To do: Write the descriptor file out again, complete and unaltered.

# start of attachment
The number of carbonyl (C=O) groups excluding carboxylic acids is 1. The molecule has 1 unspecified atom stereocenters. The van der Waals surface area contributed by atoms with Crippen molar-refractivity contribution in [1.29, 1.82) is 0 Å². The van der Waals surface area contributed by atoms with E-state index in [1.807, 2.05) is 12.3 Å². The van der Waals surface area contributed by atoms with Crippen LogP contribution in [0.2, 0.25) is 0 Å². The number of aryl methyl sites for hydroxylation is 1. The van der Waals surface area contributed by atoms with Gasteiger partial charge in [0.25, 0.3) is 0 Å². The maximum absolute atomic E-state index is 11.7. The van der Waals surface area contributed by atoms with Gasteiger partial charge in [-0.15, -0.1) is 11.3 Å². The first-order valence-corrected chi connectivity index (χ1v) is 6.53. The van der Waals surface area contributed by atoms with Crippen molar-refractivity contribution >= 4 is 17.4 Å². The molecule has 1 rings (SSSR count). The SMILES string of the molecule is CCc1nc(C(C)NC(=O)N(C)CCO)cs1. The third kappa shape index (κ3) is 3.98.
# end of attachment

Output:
The number of carbonyl (C=O) groups excluding carboxylic acids is 1. The molecule has 1 unspecified atom stereocenters. The van der Waals surface area contributed by atoms with Crippen molar-refractivity contribution in [1.29, 1.82) is 0 Å². The van der Waals surface area contributed by atoms with E-state index in [1.807, 2.05) is 12.3 Å². The van der Waals surface area contributed by atoms with Crippen LogP contribution in [0.2, 0.25) is 0 Å². The number of aryl methyl sites for hydroxylation is 1. The van der Waals surface area contributed by atoms with Gasteiger partial charge in [0.25, 0.3) is 0 Å². The maximum absolute atomic E-state index is 11.7. The van der Waals surface area contributed by atoms with Gasteiger partial charge in [-0.15, -0.1) is 11.3 Å². The first-order valence-corrected chi connectivity index (χ1v) is 6.53. The van der Waals surface area contributed by atoms with Crippen molar-refractivity contribution >= 4 is 17.4 Å². The molecule has 1 rings (SSSR count). The SMILES string of the molecule is CCc1nc(C(C)NC(=O)N(C)CCO)cs1. The third kappa shape index (κ3) is 3.98.